London, 19 Sep – Even though North Korea is making all of the nuclear-related headlines right now, we should be more worried about Iran’s nuclear programme, according to a political activist.
Keyvan Salami wrote an op-ed for The American Thinker in which he outlined why Iran’s nuclear program is more dangerous than North Korea’s.
Whereas North Korea is concerned about defence and is not focused on taking over the world, Iran wants to export its “revolution” across the Middle East and indeed already does so by meddling in the affairs of other countries (like Iraq and Syria).
The nuclear deal
Salami notes that those looking to pursue a nuclear deal with North Korea, in a similar vein to the Joint Comprehensive Plan of Action (JCPOA) with Iran, ought not to base their ideal agreement on such a flawed one.
He wrote: “JCPOA advocates and opponents can put forward a variety of arguments regarding the nuclear deal and its role. What is obvious, however, is that the JCPOA has not only failed to halt Iran’s nuclear program, in fact it has provided significant support in this regard.”
Indeed, this agreement may actually be allowing Iran to complete research on nuclear weapons while still benefiting from sanctions relief, as they appear to have been buying technology from North Korea.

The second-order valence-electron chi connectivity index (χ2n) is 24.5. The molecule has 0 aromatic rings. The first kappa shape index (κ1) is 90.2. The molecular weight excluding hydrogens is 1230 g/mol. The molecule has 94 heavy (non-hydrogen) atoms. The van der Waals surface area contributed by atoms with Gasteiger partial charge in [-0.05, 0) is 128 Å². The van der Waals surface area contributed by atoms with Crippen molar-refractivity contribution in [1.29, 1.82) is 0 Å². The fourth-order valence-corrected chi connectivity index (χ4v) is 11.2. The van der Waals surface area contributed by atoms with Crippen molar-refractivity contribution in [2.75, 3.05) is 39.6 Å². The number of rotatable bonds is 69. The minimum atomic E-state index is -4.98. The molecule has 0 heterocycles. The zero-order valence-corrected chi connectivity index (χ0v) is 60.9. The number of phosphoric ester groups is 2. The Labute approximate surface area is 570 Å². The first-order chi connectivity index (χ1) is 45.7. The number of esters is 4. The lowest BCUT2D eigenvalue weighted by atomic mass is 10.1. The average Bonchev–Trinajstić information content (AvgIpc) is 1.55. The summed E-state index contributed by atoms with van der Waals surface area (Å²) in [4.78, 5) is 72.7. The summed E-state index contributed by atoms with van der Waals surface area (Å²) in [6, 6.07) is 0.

He wrote: “In the JCPOA, Tehran finds an opportunity to continue its research without any major hindrance, and rest assured Iran will abandon the deal when its research leads to obtaining nuclear weapons. The status quo is as Iran wishes, with no military sites inspected… Crippling sanctions have been lifted and billions of dollars placed at Iran’s disposal. As a result, Iran is continuing its nuclear weapons ambitions and keeping a low profile in this regard.”
Iran’s Atomic Energy Organization chief Ali Akbar Salehi and Iranian President Hassan Rouhani have also threatened that if the US increases sanctions on them, then Iran will simply restart their nuclear programme “within hours”.
Salehi said: “If we make the determination, we are able to resume 20 percent-enrichment in at most five days.”
Rather than welcoming these men at the UN General Assembly, the international community should be listening to the voices of the Iranian people who widely oppose their rule.
Salami wrote: “Iran is an unstable regime with no social base and has remained in power thanks to crackdowns and exporting crises abroad. Obtaining nuclear weapons would complete its agenda of domestic crackdown and foreign crises. To this end, viewing Iran’s nuclear program according to the JCPOA framework will lead to another case of the world being deceived, and the central banker of international terrorism obtaining nuclear weapons.”
He continued: “Therefore, a comprehensive policy is needed to restrain Iran while targeting this regime’s regional meddling, holding it accountable for human rights violations, and placing all military and non-military sites under inspection.”